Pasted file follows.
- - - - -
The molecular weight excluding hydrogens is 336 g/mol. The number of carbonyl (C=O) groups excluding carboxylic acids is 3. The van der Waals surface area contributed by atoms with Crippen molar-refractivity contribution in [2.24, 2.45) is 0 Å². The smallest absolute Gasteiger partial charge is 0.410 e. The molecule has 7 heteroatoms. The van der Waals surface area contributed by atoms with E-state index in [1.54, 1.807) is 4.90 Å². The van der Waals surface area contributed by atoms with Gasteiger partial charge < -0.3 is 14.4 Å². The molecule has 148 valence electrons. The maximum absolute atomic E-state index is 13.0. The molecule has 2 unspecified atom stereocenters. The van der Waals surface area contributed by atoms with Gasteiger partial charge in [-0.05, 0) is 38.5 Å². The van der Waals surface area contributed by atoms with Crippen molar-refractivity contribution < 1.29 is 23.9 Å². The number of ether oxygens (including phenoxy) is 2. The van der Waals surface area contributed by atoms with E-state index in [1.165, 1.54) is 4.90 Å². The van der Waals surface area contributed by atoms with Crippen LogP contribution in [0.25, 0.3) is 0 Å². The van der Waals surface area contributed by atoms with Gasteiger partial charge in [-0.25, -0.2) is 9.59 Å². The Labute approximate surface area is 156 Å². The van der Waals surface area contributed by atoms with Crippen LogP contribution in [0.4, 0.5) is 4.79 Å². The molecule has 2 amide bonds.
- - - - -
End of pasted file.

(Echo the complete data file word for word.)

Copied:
The molecular weight excluding hydrogens is 336 g/mol. The number of carbonyl (C=O) groups excluding carboxylic acids is 3. The van der Waals surface area contributed by atoms with Crippen molar-refractivity contribution in [2.24, 2.45) is 0 Å². The smallest absolute Gasteiger partial charge is 0.410 e. The molecule has 7 heteroatoms. The van der Waals surface area contributed by atoms with E-state index in [1.54, 1.807) is 4.90 Å². The van der Waals surface area contributed by atoms with Gasteiger partial charge < -0.3 is 14.4 Å². The molecule has 148 valence electrons. The maximum absolute atomic E-state index is 13.0. The molecule has 2 unspecified atom stereocenters. The van der Waals surface area contributed by atoms with Gasteiger partial charge in [-0.05, 0) is 38.5 Å². The van der Waals surface area contributed by atoms with Crippen molar-refractivity contribution < 1.29 is 23.9 Å². The number of ether oxygens (including phenoxy) is 2. The van der Waals surface area contributed by atoms with E-state index in [1.165, 1.54) is 4.90 Å². The van der Waals surface area contributed by atoms with Crippen LogP contribution in [0.25, 0.3) is 0 Å². The van der Waals surface area contributed by atoms with Gasteiger partial charge in [-0.25, -0.2) is 9.59 Å². The Labute approximate surface area is 156 Å². The van der Waals surface area contributed by atoms with Crippen LogP contribution in [0.4, 0.5) is 4.79 Å². The molecule has 2 amide bonds.